The specs:

ENGINE

Type: Single cylinder
Displacement: 373cc
Bore x stroke: 89 x 60mm
Maximum power: 43 horsepower @ 9000 rpm
Maximum torque: 27.3 ft/lbs @ 7000 rpm
Compression ratio: 12.6:1
Valve train: DOCH, 4 valves
Fueling: Bosch EFI w/ 46mm throttle body
Cooling: Liquid
Transmission: 6 gears
Clutch: Multi-disc slipper clutch
Final drive: X-Ring chain

CHASSIS

Frame: Chromoly trellis
Handlebar: Aluminum forged
Front suspension; travel: Non-adjustable inverted 43mm WP fork; 5.6 inches
Rear suspension; travel: Non-adjustable WP shock; 5.9 inches
Wheels: Wire-spoked w/ aluminum rims
Front wheel: 3.00 x 17
Rear wheel: 4.00 x 17
Tires: Pirelli Scorpion Rally STR
Front tire: 110/70 x 17
Rear tire: 150/60 x 17
Front brake: 300mm disc w/ 4-piston Bybre caliper
Rear brake: 230mm disc w/ single-piston floating Bybre caliper
ABS: Bosch 9.1MB Two Channel

DIMENSIONS and CAPACITIES

Wheelbase: 53.4 inches
Rake: 25 degrees
Triple clamp offset: 1.3 inches
Trail: 3.7 inches
Steering head angle: 25°
Trail: 95 mm
Seat height: 32.9 inches
Tank capacity: 2.5 gallons
Curb weight: 330 pounds (dry)
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« Reply #1 on: January 27, 2019, 07:08:15 PM »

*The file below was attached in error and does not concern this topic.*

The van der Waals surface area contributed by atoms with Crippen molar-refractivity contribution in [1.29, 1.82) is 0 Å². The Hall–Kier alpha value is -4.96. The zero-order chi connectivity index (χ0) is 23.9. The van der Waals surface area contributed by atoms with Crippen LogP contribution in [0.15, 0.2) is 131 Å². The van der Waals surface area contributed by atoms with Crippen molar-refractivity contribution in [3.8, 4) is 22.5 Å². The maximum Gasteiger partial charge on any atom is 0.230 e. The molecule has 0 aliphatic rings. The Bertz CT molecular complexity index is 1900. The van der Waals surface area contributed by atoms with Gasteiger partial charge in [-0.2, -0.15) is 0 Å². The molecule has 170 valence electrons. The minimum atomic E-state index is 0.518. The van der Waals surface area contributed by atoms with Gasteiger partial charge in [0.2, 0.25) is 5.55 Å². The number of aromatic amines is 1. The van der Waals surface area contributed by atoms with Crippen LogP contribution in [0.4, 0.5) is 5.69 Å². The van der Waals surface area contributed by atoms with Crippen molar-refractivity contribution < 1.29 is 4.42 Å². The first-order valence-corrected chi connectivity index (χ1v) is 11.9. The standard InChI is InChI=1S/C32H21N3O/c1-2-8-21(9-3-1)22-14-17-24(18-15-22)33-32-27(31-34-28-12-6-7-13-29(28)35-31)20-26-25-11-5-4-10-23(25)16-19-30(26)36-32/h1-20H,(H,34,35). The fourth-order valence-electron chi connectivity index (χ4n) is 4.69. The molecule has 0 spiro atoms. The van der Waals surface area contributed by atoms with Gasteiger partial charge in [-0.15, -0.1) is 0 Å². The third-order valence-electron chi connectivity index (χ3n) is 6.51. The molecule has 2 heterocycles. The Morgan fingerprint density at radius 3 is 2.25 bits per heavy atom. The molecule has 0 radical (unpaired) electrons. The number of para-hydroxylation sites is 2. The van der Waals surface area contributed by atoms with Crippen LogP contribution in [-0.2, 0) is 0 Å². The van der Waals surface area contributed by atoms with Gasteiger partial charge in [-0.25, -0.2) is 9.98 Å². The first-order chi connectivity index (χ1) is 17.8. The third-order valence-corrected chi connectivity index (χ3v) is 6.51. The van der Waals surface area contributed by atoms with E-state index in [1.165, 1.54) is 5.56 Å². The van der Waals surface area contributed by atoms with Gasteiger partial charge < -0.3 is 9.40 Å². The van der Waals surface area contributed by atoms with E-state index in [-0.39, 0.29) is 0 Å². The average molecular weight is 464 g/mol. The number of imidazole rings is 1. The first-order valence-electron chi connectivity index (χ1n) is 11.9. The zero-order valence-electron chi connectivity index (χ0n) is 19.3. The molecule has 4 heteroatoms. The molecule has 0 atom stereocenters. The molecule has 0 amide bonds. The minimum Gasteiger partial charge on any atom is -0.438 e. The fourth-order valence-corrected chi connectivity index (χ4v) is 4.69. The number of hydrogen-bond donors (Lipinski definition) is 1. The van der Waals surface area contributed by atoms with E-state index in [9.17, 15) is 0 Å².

I think they are so cool looking!
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« Reply #2 on: January 28, 2019, 06:10:26 PM »

Husqvarna set the interwebs on fire when they announced their Vitpilen and Svartpilen 401 concepts over three years ago. Then the good news came: these bikes would actually go into production. But would the factory machines be as cool as the concepts? The answer came last year at EICMA, when Husqvarna revealed the production ready 401s (and 701). I never before have we seen production motorcycles stay so true to the original designs.

It appears that Husqvarna had their gun-sites set on me. After years on anticipation and waiting for the initial bikes to appear I purchased one from my local dealer; Wayne's Cycle Shop in Waynesboro, VA, about 70 miles away from home. Wayne's Cycle Shop is family owned and have been in business since the '70s. If you're passing through the Old Dominion stop by for a visit to these good folks. I cannot say enough good things about this shop. The sales folks are not commission and are low pressure and they all ride. I dealt with all 3 of their sales staff, Zing, Jennifer and Greg. They are conveniently located just off the Blue Ridge Parkway and Skyline Drive. https://www.waynecycle.com/



Why didn't I purchase the 701 variant? The older I get the more minimalist I have become so I have to ask myself a question, "how much is enough?" Believe it or not the 701 Svart' and Vit' only weigh 20 lbs. more than the little brother 401. I'm a huge fan of the 'motard' robust black spoked rims over the 701s cast wheels and I just didn't want to drop 12k on a new bike. I really enjoy wringing the neck of all the power-band vs. using only a small portion of it 90% of the time.


In summery: